^{a}
Yield Index calculated using equation (2).

^{b}
Lag of observed soil-test K concentrations as defined by Mehlich-3 extractable soil-K concentrations in ppm (STK_{
t−1
}), lag of fertilizer K application rate (K_{
t−1
}) in lbs K_{2}O/ac, lagged temporal yield index (YI_{
t−1
}), and interaction with bivariate crop (Rice = 1 for rice and 0 for soybean). Coefficient estimate descriptors, α, are provided in parentheses to show the link to equation (3).

^{c}
The coefficient covariance matrix was adjusted using White’s cross-section option when using PLS. Statistical significance: **p* < .05, ***p* < .01, ****p* < .001.

^{a}
Relative Yield calculated using equation (1).

^{b}
Observed soil-test K concentrations as defined by Mehlich-3 extractable soil-K concentrations in ppm (STK), fertilizer K application rate (K) in lbs K_{2}O/ac, and binary variable Rice = 1 when rice is grown and 0 otherwise. Coefficient estimate descriptors, β and δ, are provided in parentheses to show the link to equations (4) and (6) with appropriate modifications.

^{c}
Numbers in parentheses are panel robust White’s standard errors. Statistical significance: **p* < .05, ***p* < .01, ****p* < .001.

^{d}
na = not applicable given explanatory variable was removed due to lack of explanatory power or not applicable given model specification.

### 2.4. Statistical Methods and Goodness of Fit

Equations (3) and (4) were estimated using various estimation methods employing EViews v. 9.5 (Lilien et al., Reference Lilien, Sueyoshi, Wilkins, Wong, Thomas, Yoo and Lee2015) and Stata (StataCorp, 2021). Results for each equation were first analyzed using ordinary least squares (OLS) to determine variables that increased the explanatory power of the model (|*t*-stat| > 1), decreased the Akaike Information Criterion (AIC), and enhanced adj. *R*
^{2}. Improvement in AIC was more important than higher adj. *R*
^{2} in light of stronger correction for the number of variables used with AIC than adj. *R*
^{2} to penalize overfitting the model. Finally, visual evaluation across different specifications was also employed to ensure sign and size of coefficients was commensurate with expectations of diminishing marginal returns to K fertilizer use.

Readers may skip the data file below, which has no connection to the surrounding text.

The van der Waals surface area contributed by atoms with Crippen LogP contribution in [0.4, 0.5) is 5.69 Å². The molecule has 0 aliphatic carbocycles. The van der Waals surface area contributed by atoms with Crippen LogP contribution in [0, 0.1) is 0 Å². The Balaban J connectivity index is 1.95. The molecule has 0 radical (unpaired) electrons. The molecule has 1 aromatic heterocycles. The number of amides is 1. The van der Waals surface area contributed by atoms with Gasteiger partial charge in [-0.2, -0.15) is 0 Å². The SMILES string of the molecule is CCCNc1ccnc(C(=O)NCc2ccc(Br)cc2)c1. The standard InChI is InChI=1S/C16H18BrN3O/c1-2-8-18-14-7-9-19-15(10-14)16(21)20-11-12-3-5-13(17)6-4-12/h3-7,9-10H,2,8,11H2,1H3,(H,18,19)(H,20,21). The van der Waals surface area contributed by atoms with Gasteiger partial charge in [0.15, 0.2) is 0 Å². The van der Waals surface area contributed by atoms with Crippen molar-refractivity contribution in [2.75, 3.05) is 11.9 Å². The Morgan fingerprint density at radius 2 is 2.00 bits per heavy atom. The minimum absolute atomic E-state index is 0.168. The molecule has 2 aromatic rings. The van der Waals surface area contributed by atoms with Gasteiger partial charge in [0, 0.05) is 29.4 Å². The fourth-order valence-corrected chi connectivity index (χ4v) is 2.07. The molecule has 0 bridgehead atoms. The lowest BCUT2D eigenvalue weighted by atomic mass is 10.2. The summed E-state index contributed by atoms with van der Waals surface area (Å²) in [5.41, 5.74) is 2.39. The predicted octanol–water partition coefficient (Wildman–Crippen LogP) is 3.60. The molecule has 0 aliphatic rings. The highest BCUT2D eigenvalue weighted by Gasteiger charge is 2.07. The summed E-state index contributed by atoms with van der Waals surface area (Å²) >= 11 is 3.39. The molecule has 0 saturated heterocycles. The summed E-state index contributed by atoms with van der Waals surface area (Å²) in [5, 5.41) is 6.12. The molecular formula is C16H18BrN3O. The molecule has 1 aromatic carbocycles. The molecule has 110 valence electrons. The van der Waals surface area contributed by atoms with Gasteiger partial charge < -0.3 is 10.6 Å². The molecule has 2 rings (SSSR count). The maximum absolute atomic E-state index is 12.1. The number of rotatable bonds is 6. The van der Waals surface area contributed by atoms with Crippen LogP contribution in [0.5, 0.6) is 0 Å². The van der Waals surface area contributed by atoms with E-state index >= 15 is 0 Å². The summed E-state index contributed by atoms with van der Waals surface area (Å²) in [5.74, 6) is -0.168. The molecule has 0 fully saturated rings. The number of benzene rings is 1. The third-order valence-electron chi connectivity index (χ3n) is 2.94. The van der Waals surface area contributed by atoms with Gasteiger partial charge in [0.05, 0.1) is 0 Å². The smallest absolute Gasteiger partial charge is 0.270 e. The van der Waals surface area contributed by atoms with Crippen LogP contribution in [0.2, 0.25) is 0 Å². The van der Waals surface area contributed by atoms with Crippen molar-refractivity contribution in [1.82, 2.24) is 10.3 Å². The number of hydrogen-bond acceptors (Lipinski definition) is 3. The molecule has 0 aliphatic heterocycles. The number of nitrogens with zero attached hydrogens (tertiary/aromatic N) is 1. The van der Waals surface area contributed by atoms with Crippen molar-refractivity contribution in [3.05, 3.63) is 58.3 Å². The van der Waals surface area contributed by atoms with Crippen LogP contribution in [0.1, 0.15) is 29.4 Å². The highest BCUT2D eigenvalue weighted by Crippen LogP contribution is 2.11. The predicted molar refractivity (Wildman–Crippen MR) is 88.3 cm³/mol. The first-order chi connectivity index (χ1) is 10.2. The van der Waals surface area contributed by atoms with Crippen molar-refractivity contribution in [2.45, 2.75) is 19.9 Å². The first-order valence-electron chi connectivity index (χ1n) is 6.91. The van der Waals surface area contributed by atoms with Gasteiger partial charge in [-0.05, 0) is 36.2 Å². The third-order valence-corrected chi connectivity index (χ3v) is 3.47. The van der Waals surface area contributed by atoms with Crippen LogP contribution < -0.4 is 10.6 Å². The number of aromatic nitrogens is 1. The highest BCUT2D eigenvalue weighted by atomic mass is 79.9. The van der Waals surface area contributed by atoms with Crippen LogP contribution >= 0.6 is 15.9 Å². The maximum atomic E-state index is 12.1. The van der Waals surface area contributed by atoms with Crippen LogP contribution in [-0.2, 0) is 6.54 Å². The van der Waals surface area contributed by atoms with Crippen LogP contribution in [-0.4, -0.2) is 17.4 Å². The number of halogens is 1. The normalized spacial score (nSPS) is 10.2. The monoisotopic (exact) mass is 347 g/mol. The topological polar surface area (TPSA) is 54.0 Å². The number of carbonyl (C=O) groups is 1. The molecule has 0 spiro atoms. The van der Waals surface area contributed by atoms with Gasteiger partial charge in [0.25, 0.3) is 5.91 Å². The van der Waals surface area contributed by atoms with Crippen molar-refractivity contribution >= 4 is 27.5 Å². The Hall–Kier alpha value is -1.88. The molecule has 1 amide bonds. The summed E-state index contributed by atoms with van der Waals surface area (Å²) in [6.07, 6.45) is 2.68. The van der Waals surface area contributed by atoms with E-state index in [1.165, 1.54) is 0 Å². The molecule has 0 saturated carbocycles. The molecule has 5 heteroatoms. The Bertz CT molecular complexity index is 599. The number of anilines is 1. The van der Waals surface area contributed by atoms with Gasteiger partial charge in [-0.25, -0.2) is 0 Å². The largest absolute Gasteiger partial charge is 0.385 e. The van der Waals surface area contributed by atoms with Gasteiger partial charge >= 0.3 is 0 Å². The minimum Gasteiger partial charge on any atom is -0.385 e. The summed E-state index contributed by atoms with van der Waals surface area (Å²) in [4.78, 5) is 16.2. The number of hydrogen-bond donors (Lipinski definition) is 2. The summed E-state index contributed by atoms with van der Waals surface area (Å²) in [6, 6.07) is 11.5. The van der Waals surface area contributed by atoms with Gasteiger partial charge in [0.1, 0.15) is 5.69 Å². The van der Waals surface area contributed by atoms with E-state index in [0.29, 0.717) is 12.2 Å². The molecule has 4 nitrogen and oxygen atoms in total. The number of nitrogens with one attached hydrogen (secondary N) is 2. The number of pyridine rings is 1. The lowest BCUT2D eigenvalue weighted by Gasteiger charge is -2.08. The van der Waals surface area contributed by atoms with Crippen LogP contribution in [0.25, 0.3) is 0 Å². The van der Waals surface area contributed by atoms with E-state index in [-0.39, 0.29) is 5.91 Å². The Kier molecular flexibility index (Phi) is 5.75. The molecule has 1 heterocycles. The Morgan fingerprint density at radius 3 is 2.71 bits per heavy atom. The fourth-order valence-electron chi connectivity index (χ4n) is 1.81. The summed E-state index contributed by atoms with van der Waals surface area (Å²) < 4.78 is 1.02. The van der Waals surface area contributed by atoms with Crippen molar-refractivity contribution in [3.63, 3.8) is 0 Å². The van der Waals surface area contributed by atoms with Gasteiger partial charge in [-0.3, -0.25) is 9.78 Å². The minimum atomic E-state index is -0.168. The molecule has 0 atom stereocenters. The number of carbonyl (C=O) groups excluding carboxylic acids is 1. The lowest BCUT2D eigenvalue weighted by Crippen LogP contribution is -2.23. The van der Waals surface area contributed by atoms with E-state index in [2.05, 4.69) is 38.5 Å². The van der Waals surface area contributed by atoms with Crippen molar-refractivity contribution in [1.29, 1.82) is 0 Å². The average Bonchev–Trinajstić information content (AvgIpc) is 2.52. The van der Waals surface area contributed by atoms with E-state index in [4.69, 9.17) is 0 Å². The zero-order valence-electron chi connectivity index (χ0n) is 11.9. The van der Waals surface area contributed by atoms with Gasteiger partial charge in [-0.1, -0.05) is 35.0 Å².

Next, we estimated equations (3) and (4) simultaneously as an OLS system of equations. Since heteroscedasticity was an issue in initial OLS estimation of equations (3) and (4) using the Breusch-Pagan-Godfrey heteroscedasticity test (*p* < .001), and because modeling a system of equations using White’s heteroscedasticity-consistent estimators was not an available option in EViews®, R or Stata, we considered alternative separate estimation approaches for equations (3) and (4). Panel least squares with period and replicate random effects using Stata was deemed appropriate to estimate robust standard errors by adjusting the coefficient covariance matrix of equations to account for heteroscedasticity. For equation (3), we used replicate random effects only as the lagged dependent variable was among explanatory variables. For equation (4), we estimated yield response using a specification with a binary crop dummy variable as well as crop-specific estimations to assess alternative modeling approaches. We also pursued crop-specific equations with a single K by STK interaction and without STK^{2} at a reviewer’s suggestion. Using multiple *K* by STK interactions, however, allows the substitute vs. complimentary relationship between K and STK to vary as proximity and timing of nutrient access by plant roots and luxury consumption of K can impact that relationship in a given year and at varying levels of K and STK.

Finally, multicollinearity was not an issue between variables K and YI in equation (3) [(Pearson’s correlation coeff. ρ = −0.0143), K and STK (ρ = 0.4659), YI and STK (ρ = −0.1224), or YI and Rice (ρ = 0.0246)]. There was also minimal multicollinearity between K and STK in equation (4) (ρ = 0.4694), K and Rice (ρ < .0001) and STK and Rice (ρ = −0.2213).

### 2.5. Economic Analysis

To calculate profit-maximizing K fertilizer use or *K**, the economic benefit of applying an additional lb/ac of K_{2}O fertilizer in terms of marginal revenue from added yield given crop price, *P*
_{
c
}, in a particular year, *t*, and for a producer, *p*, was:

where the partial derivative of equation (4) is:

and varies by crop using the *Rice* dummy variable and STK in a particular field (*s*). For the crop-specific models, the parameter estimates *β*
_{1} through *β*
_{
8